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Can Your Diet Help Prevent Skin Cancer?

Posted by Geoff Beaty on 9 October 2021
Can Your Diet Help Prevent Skin Cancer?

The major cause of skin cancer is ultraviolet (UV) rays from the sun or from tanning machines.

About 90 percent of non-melanoma skin cancers and 86 percent of melanomas are associated with solar UV.

UV exposure generates free radicals, unstable, nasty little oxygen molecules that produce inflammation and damage cell function and your skin’s DNA.

This DNA damage can cause changes in your genes called mutations that lead to skin cancer.

Studies have shown that substances called antioxidants, including vitamins and other nutrients, may help fight off free radicals and prevent the damage they do that can cause skin cancer.

A 2002 study in the Journal of Investigative Dermatology found that UV exposure depletes antioxidants in the body. So, it makes sense that replacing these protective substances could bolster the weakened defenses.

More dermatologists than ever now advise patients to feast on foods high in these nutrients. Many also suggest applying topical products containing them, including sunscreens.

While both foods and supplements can aid in disease prevention, most nutritionists stress foods, since the interaction between different nutrients in foods is what makes them most effective.  

Vitamin C, E and A, zinc, selenium, beta carotene (carotenoids), omega-3 fatty acids, lycopene and polyphenols are among the antioxidants many dermatologists recommend including in your diet to help prevent skin cancer.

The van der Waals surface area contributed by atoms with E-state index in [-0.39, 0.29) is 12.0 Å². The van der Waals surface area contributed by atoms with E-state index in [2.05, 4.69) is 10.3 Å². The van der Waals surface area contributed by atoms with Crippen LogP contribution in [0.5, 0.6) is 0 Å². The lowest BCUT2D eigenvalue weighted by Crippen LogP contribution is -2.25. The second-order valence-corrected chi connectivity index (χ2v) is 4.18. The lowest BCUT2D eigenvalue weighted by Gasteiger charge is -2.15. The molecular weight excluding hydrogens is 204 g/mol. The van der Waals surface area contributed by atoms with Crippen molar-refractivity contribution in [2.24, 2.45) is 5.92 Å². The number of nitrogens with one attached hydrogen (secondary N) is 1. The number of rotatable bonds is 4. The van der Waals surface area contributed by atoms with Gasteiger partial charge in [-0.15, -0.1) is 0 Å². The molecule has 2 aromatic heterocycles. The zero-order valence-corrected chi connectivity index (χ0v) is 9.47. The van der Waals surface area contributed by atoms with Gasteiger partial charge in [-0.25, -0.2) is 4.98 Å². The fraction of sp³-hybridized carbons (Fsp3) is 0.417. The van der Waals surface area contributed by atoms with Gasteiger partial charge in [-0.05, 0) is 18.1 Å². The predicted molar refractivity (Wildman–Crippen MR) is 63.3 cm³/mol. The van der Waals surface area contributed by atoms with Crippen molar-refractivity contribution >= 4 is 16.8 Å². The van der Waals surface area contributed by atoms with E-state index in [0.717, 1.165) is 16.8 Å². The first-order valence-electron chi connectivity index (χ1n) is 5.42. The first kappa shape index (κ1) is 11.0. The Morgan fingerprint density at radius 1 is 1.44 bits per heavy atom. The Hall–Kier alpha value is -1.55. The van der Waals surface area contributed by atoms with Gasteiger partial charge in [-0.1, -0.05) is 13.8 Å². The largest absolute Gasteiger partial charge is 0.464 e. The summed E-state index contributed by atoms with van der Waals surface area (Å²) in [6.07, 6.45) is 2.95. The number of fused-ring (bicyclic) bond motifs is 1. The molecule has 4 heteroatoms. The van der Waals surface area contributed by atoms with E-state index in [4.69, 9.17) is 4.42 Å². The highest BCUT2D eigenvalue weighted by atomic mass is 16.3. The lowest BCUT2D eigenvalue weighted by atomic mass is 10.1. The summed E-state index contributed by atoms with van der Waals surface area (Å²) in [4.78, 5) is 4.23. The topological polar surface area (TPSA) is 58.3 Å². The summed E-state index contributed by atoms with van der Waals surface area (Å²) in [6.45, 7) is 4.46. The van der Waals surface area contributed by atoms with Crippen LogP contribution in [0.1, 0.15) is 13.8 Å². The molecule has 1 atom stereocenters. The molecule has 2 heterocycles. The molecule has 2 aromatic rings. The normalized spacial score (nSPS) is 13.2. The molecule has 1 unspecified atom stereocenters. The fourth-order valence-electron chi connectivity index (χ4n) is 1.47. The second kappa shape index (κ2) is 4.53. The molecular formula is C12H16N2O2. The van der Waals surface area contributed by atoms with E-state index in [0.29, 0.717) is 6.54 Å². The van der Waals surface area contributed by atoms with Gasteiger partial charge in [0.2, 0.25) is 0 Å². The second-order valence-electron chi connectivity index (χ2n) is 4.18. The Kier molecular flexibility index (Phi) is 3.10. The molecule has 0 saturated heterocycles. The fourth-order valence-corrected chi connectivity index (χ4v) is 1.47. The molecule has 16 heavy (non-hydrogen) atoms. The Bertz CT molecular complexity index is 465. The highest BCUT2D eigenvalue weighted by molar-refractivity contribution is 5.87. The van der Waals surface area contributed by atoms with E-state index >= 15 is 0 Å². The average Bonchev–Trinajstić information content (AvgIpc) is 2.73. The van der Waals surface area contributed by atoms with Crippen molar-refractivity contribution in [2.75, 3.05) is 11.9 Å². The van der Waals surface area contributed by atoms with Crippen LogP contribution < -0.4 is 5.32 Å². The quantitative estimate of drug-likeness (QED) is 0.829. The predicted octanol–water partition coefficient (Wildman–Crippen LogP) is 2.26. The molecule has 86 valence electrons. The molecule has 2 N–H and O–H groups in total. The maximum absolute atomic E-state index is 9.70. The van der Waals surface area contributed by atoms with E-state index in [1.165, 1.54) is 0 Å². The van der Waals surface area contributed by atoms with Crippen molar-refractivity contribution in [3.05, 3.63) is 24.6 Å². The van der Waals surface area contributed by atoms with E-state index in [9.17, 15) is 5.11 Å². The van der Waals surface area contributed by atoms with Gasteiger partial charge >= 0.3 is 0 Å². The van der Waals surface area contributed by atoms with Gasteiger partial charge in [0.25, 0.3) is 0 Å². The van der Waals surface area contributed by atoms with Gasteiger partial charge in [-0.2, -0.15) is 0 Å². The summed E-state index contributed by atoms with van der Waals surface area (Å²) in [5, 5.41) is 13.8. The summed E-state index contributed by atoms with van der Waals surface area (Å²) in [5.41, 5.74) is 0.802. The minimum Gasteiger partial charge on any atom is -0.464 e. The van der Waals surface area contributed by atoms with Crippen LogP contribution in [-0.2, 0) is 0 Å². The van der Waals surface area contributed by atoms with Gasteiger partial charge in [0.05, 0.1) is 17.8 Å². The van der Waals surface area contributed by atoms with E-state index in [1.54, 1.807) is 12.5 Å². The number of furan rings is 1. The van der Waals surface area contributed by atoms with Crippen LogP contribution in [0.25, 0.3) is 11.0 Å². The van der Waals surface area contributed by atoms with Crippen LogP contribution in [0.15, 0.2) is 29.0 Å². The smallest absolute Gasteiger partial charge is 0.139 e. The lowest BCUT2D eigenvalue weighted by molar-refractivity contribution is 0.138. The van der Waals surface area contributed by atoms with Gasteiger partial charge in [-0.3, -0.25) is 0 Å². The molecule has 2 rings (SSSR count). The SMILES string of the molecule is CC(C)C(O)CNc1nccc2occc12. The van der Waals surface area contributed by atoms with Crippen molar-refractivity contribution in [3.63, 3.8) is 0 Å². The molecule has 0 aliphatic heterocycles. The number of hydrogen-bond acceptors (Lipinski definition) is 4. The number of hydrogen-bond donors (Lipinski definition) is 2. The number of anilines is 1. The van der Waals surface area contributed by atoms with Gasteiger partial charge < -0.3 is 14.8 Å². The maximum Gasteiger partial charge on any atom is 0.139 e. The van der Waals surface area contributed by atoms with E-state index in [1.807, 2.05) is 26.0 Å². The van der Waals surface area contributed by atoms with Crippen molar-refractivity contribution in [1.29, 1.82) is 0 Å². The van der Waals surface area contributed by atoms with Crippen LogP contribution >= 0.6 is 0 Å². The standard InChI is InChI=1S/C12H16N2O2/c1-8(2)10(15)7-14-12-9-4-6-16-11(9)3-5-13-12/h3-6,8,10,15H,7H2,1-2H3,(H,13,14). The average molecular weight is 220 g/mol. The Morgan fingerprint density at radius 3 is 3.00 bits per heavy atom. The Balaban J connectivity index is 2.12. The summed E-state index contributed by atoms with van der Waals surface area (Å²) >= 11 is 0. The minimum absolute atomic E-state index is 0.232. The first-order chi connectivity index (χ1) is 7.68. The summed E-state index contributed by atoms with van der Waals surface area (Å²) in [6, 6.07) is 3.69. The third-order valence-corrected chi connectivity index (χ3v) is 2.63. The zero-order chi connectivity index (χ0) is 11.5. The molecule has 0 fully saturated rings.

Beta carotene in carrots
Diets high in beta carotene-rich fruits and vegetables, such as carrots, may reduce the risk of some cancers. Beta carotene also boosts the immune system’s ability to fight disease.
This nutrient can give you certain health benefits by converting to vitamin A in the body. While supplements have not proven to help prevent skin cancer, diets high in beta carotene-rich fruits and vegetables may reduce the risk of some cancers. Beta carotene also boosts the immune system’s ability to fight disease.

Where to find it: Look for orange-colored vegetables and fruits, including carrots, squash, sweet potatoes, cantaloupe, apricots and mangoes.

The same red pigment in lycopene that helps protect the tomato against sun damage may also help protect your skin against sun damage. A 2010 study in the British Journal of Dermatology that tracked patients regularly eating tomato paste against a control group that didn’t found that, after 10 weeks, the lycopene eaters were 40 percent less likely to be sunburned. Several reports have linked lycopene to a lower risk of various cancers.

Where to find it: This red-pigmented antioxidant is in tomatoes, watermelon, guava, papaya, apricots, pink grapefruit, blood oranges and other foods.

Omega-3 Fatty Acids
These nutrients inhibit COX-2, a chemical that promotes skin cancer progression. They are also thought to reduce inflammation. Several cancers, including skin cancer, have been strongly linked to chronic inflammation.

Where to find it: Fatty fish such as salmon, sardines, mackerel, herring and albacore tuna are chock full of omega-3s. Walnuts and flaxseed are good vegetarian sources.

Polyphenols in Tea
Studies have shown that drinking green or black tea can help prevent skin cancer. But the evidence for green tea is stronger, with numerous studies pointing to its benefits. The polyphenols in green tea are plant chemicals with powerful antioxidant, anti-inflammatory and tumor-inhibiting properties, and have been found to repair DNA in UV-exposed skin, reducing cell damage. In the lab, green tea either consumed or applied directly to the skin has helped prevent UV-triggered skin cancer by absorbing UV damage and scavenging free radicals. A recent study concluded that tea’s polyphenols may reduce your skin cancer risk significantly if you drink four to six freshly brewed cups a day.

Where to find it: In freshly brewed green or black tea.

A recent major review of 16 studies involving more than 144,000 people reported that those with a higher intake of selenium have a 31 percent lower risk of cancer at any site and a 40 percent lower risk of cancer deaths.

Where to find it: Just one to two Brazil nuts a day provide all the selenium you need. Meats such as chicken and grass-fed beef are also rich in this mineral.

Vitamin C